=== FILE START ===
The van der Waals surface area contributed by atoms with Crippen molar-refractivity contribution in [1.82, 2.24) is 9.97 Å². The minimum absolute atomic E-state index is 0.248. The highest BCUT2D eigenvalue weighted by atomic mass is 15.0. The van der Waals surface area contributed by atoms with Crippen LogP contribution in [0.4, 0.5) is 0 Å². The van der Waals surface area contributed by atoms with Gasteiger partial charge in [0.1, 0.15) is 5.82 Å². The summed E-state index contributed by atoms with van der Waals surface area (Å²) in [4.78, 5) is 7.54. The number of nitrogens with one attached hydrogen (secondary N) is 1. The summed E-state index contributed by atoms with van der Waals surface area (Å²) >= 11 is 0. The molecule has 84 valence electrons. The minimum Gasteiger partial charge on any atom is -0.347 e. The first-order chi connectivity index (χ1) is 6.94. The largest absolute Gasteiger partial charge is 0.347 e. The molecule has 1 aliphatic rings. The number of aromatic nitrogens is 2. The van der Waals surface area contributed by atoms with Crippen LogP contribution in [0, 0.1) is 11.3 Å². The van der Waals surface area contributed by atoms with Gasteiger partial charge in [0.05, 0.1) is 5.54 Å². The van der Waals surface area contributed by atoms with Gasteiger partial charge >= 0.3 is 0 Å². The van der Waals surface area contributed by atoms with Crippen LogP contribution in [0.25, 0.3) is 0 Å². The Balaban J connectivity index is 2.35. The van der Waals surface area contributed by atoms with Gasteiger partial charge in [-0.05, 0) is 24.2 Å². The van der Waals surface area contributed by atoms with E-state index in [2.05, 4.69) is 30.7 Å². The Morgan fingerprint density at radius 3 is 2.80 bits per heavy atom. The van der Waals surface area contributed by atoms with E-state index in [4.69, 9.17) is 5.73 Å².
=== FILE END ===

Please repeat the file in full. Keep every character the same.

The van der Waals surface area contributed by atoms with Crippen molar-refractivity contribution in [1.82, 2.24) is 9.97 Å². The minimum absolute atomic E-state index is 0.248. The highest BCUT2D eigenvalue weighted by atomic mass is 15.0. The van der Waals surface area contributed by atoms with Crippen LogP contribution in [0.4, 0.5) is 0 Å². The van der Waals surface area contributed by atoms with Gasteiger partial charge in [0.1, 0.15) is 5.82 Å². The summed E-state index contributed by atoms with van der Waals surface area (Å²) in [4.78, 5) is 7.54. The number of nitrogens with one attached hydrogen (secondary N) is 1. The summed E-state index contributed by atoms with van der Waals surface area (Å²) >= 11 is 0. The molecule has 84 valence electrons. The minimum Gasteiger partial charge on any atom is -0.347 e. The first-order chi connectivity index (χ1) is 6.94. The largest absolute Gasteiger partial charge is 0.347 e. The molecule has 1 aliphatic rings. The number of aromatic nitrogens is 2. The van der Waals surface area contributed by atoms with Crippen LogP contribution in [0, 0.1) is 11.3 Å². The van der Waals surface area contributed by atoms with Gasteiger partial charge in [0.05, 0.1) is 5.54 Å². The van der Waals surface area contributed by atoms with Gasteiger partial charge >= 0.3 is 0 Å². The van der Waals surface area contributed by atoms with Crippen LogP contribution in [0.25, 0.3) is 0 Å². The Balaban J connectivity index is 2.35. The van der Waals surface area contributed by atoms with Gasteiger partial charge in [-0.05, 0) is 24.2 Å². The van der Waals surface area contributed by atoms with E-state index in [2.05, 4.69) is 30.7 Å². The Morgan fingerprint density at radius 3 is 2.80 bits per heavy atom. The van der Waals surface area contributed by atoms with E-state index in [4.69, 9.17) is 5.73 Å².